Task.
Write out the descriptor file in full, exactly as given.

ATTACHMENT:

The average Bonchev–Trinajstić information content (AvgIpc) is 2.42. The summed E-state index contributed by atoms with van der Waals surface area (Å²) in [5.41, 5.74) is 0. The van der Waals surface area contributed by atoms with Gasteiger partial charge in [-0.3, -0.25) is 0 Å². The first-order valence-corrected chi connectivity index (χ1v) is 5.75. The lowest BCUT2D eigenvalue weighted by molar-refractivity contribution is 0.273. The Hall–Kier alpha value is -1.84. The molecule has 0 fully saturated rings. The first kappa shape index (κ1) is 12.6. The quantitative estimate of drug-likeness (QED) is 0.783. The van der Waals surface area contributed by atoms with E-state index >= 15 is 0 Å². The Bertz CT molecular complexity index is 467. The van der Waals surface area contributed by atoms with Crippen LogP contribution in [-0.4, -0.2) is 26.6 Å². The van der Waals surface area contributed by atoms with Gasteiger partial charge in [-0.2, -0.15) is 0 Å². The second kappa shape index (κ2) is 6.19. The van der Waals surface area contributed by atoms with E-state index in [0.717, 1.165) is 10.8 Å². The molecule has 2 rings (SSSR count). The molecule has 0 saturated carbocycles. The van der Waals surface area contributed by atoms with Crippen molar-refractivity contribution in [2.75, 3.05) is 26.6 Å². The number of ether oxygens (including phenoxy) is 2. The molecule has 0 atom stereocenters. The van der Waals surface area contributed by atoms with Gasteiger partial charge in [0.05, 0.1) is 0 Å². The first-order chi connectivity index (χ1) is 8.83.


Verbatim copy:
The average Bonchev–Trinajstić information content (AvgIpc) is 2.42. The summed E-state index contributed by atoms with van der Waals surface area (Å²) in [5.41, 5.74) is 0. The van der Waals surface area contributed by atoms with Gasteiger partial charge in [-0.3, -0.25) is 0 Å². The first-order valence-corrected chi connectivity index (χ1v) is 5.75. The lowest BCUT2D eigenvalue weighted by molar-refractivity contribution is 0.273. The Hall–Kier alpha value is -1.84. The molecule has 0 fully saturated rings. The first kappa shape index (κ1) is 12.6. The quantitative estimate of drug-likeness (QED) is 0.783. The van der Waals surface area contributed by atoms with E-state index >= 15 is 0 Å². The Bertz CT molecular complexity index is 467. The van der Waals surface area contributed by atoms with Crippen LogP contribution in [-0.4, -0.2) is 26.6 Å². The van der Waals surface area contributed by atoms with Gasteiger partial charge in [-0.2, -0.15) is 0 Å². The second kappa shape index (κ2) is 6.19. The van der Waals surface area contributed by atoms with E-state index in [0.717, 1.165) is 10.8 Å². The molecule has 2 rings (SSSR count). The molecule has 0 saturated carbocycles. The van der Waals surface area contributed by atoms with Crippen molar-refractivity contribution in [2.75, 3.05) is 26.6 Å². The number of ether oxygens (including phenoxy) is 2. The molecule has 0 atom stereocenters. The van der Waals surface area contributed by atoms with Gasteiger partial charge in [0.05, 0.1) is 0 Å². The first-order chi connectivity index (χ1) is 8.83.